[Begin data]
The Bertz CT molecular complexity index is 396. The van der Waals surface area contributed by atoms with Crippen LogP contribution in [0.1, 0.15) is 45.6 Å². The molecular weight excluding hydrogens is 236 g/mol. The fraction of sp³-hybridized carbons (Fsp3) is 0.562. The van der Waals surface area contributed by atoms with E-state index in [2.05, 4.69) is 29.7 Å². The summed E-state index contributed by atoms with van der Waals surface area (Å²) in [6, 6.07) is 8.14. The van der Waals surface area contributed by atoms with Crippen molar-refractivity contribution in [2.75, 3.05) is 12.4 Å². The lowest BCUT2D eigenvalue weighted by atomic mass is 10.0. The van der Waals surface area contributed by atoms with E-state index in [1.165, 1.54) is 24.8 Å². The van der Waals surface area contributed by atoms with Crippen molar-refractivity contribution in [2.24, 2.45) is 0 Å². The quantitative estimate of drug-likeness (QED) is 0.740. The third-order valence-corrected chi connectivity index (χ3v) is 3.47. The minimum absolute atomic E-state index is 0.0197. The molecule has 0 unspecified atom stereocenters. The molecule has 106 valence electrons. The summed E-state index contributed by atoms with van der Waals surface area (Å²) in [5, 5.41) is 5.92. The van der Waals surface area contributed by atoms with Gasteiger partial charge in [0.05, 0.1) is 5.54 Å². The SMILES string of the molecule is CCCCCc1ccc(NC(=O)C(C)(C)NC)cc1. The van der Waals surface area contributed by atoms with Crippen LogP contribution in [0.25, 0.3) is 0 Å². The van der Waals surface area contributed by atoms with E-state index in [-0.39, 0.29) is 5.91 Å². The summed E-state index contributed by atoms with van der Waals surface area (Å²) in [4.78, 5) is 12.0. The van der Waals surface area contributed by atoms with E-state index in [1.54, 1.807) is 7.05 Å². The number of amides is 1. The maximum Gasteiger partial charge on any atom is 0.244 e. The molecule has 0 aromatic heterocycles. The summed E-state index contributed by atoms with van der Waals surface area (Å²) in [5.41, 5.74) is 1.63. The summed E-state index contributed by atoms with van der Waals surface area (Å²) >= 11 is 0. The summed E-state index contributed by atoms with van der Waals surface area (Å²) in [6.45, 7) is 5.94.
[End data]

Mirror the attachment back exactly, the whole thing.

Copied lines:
The Bertz CT molecular complexity index is 396. The van der Waals surface area contributed by atoms with Crippen LogP contribution in [0.1, 0.15) is 45.6 Å². The molecular weight excluding hydrogens is 236 g/mol. The fraction of sp³-hybridized carbons (Fsp3) is 0.562. The van der Waals surface area contributed by atoms with E-state index in [2.05, 4.69) is 29.7 Å². The summed E-state index contributed by atoms with van der Waals surface area (Å²) in [6, 6.07) is 8.14. The van der Waals surface area contributed by atoms with Crippen molar-refractivity contribution in [2.75, 3.05) is 12.4 Å². The lowest BCUT2D eigenvalue weighted by atomic mass is 10.0. The van der Waals surface area contributed by atoms with E-state index in [1.165, 1.54) is 24.8 Å². The van der Waals surface area contributed by atoms with Crippen molar-refractivity contribution in [2.24, 2.45) is 0 Å². The quantitative estimate of drug-likeness (QED) is 0.740. The third-order valence-corrected chi connectivity index (χ3v) is 3.47. The minimum absolute atomic E-state index is 0.0197. The molecule has 0 unspecified atom stereocenters. The molecule has 106 valence electrons. The summed E-state index contributed by atoms with van der Waals surface area (Å²) in [5, 5.41) is 5.92. The van der Waals surface area contributed by atoms with Gasteiger partial charge in [0.05, 0.1) is 5.54 Å². The SMILES string of the molecule is CCCCCc1ccc(NC(=O)C(C)(C)NC)cc1. The van der Waals surface area contributed by atoms with Crippen LogP contribution in [0.25, 0.3) is 0 Å². The van der Waals surface area contributed by atoms with E-state index in [-0.39, 0.29) is 5.91 Å². The summed E-state index contributed by atoms with van der Waals surface area (Å²) in [4.78, 5) is 12.0. The van der Waals surface area contributed by atoms with E-state index in [1.54, 1.807) is 7.05 Å². The number of amides is 1. The maximum Gasteiger partial charge on any atom is 0.244 e. The molecule has 0 aromatic heterocycles. The summed E-state index contributed by atoms with van der Waals surface area (Å²) in [5.41, 5.74) is 1.63. The summed E-state index contributed by atoms with van der Waals surface area (Å²) >= 11 is 0. The summed E-state index contributed by atoms with van der Waals surface area (Å²) in [6.45, 7) is 5.94.